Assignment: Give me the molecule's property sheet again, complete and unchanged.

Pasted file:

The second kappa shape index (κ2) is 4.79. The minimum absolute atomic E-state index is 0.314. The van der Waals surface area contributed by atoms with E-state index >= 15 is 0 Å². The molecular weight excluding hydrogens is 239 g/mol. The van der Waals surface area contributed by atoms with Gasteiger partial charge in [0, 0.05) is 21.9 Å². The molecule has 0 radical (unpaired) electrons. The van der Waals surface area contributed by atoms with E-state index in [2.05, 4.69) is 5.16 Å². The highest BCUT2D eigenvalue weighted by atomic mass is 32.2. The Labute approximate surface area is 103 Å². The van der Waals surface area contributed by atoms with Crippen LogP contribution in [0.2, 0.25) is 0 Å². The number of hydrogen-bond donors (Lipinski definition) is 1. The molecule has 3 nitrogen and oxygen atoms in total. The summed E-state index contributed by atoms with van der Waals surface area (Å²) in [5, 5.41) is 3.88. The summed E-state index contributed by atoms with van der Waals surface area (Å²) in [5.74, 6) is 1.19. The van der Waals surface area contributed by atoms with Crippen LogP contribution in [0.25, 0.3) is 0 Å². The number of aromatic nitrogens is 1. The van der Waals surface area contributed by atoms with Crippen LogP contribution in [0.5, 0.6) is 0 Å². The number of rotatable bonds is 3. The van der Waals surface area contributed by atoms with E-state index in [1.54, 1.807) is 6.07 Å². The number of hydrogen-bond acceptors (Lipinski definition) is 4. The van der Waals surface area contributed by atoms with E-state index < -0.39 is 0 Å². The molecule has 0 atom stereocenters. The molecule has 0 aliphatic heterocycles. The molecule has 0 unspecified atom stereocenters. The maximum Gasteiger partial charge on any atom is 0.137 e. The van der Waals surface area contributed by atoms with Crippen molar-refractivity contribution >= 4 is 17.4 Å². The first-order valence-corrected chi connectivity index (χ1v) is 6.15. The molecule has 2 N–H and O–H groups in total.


The second kappa shape index (κ2) is 4.79. The minimum absolute atomic E-state index is 0.314. The van der Waals surface area contributed by atoms with E-state index >= 15 is 0 Å². The molecular weight excluding hydrogens is 239 g/mol. The van der Waals surface area contributed by atoms with Gasteiger partial charge in [0, 0.05) is 21.9 Å². The molecule has 0 radical (unpaired) electrons. The van der Waals surface area contributed by atoms with E-state index in [2.05, 4.69) is 5.16 Å². The highest BCUT2D eigenvalue weighted by atomic mass is 32.2. The Labute approximate surface area is 103 Å². The van der Waals surface area contributed by atoms with Crippen LogP contribution in [0.2, 0.25) is 0 Å². The number of hydrogen-bond donors (Lipinski definition) is 1. The molecule has 3 nitrogen and oxygen atoms in total. The summed E-state index contributed by atoms with van der Waals surface area (Å²) in [5, 5.41) is 3.88. The summed E-state index contributed by atoms with van der Waals surface area (Å²) in [5.74, 6) is 1.19. The van der Waals surface area contributed by atoms with Crippen LogP contribution in [0.25, 0.3) is 0 Å². The number of aromatic nitrogens is 1. The van der Waals surface area contributed by atoms with Crippen LogP contribution in [0.5, 0.6) is 0 Å². The number of rotatable bonds is 3. The van der Waals surface area contributed by atoms with E-state index in [1.54, 1.807) is 6.07 Å². The number of hydrogen-bond acceptors (Lipinski definition) is 4. The van der Waals surface area contributed by atoms with E-state index < -0.39 is 0 Å². The molecule has 0 atom stereocenters. The molecule has 0 aliphatic heterocycles. The molecule has 0 unspecified atom stereocenters. The maximum Gasteiger partial charge on any atom is 0.137 e. The van der Waals surface area contributed by atoms with Crippen molar-refractivity contribution >= 4 is 17.4 Å². The first-order valence-corrected chi connectivity index (χ1v) is 6.15. The molecule has 2 N–H and O–H groups in total.